Rewarding terror. You can avoid reality, but you cannot avoid the consequences of avoiding reality. Ayn Rand. You can avoid reality, but you cannot avoid the consequences of avoiding reality. This gives terrorists carte blanche to terrorize.
BBC backlash: Anger as Beeb to ban word ‘terror’ – London Bridge killings now ‘van attack’
BBC has been accused of ‘sanitising’ terrorism after banning its journalists from using the word ‘terror’ when reporting on atrocities, prompting an outcry from staff and MPs alike.
By Joe Gamp, The Express, Jun 10, 2019:
Reporters working for the corporation are to be effectively banned from using the word – unless they are quoting a source or someone else using the word. The outlet will no longer use the words “terror attack” to describe the appalling events that took place at locations such as London Bridge or the Manchester Arena – despite the corporation using the phrase at the time of the attack. BBC journalists will now refer to terror attacks by location and the methods used when atrocities were carried out.
Reporters would now describe the events as the “London Bridge van attack” or “Manchester Arena bomb attack”.
But the new rules have sparked rage, with experts and MPs accusing the BBC of “failing in its public duties”.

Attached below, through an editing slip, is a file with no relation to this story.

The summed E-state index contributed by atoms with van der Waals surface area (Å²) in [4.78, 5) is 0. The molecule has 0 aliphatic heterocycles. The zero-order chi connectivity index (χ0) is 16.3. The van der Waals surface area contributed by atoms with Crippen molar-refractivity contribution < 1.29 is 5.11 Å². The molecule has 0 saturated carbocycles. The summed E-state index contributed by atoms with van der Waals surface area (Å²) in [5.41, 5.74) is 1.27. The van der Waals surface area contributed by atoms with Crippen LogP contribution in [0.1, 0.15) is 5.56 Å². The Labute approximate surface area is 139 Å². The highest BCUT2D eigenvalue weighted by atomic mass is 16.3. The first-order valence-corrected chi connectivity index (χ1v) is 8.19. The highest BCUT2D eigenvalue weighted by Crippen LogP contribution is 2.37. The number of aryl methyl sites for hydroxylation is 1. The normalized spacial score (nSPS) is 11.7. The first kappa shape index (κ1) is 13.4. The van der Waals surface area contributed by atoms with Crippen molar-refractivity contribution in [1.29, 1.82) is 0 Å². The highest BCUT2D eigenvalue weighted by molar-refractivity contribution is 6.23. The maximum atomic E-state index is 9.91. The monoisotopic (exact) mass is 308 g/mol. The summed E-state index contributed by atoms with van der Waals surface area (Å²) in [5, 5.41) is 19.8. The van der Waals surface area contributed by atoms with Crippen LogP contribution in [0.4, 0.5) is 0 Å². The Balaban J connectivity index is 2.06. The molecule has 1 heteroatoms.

Former Home Office advisor and head of think tank Civitas, said of the new edict: “If they don’t want to use that then they’re failing in their public service duty which is to be clear and accurate.
“I think there is a common usage, which has some recognition in law, which if you use attempted killing or injury to a political objective, then that’s terrorism.
“It would be misleading not to say that these are terrorist episodes if they are attempts to advance political or ideological cause through violence.
“The Christchurch one [in New Zealand] was someone a bit wacky but he was trying to make a political point, and all the Islamist episodes are aimed at a political outcome.”
Reiterating opposition to the new rule, Tory MP Andrew Bridgen said: “They are terrorists and these are terror attacks.
“The BBC should not try to sanitise the behaviour of terrorists by not calling it out.”
A senior source from BBC News said: “It boils down to that phrase ‘one man’s terrorist is another man’s freedom fighter’.
“Our question is: Is Darren Osbourne, who was behind the Finsbury Park attack, a terrorist?
“He is being motivated by far-right thinking in the same way as the guys in the attack on London Bridge.
“Consistency will be the key.”
But according to the Daily Mail, many BBC reporters are angered by the decision to ban the phrase, which comes into force when new editorial guidelines are published this month.
An unnamed source said: “The end result is a desire to squeeze the word terror out altogether, which many people think is nuts.”
Under guidance drawn up during the IRA bombings, current guidelines instruct staff: “Terrorism is a difficult and emotive subject with significant political overtones”.
As such, BBC broadcast journalists use the words “militants” or “jihadists” as substitutes.
According to the Oxford Dictionary, a “terrorist” is “someone that uses violence and intimidation in the pursuit of political aims”.
A spokesman for the BBC said: “People should wait to read the editorial guidelines.”
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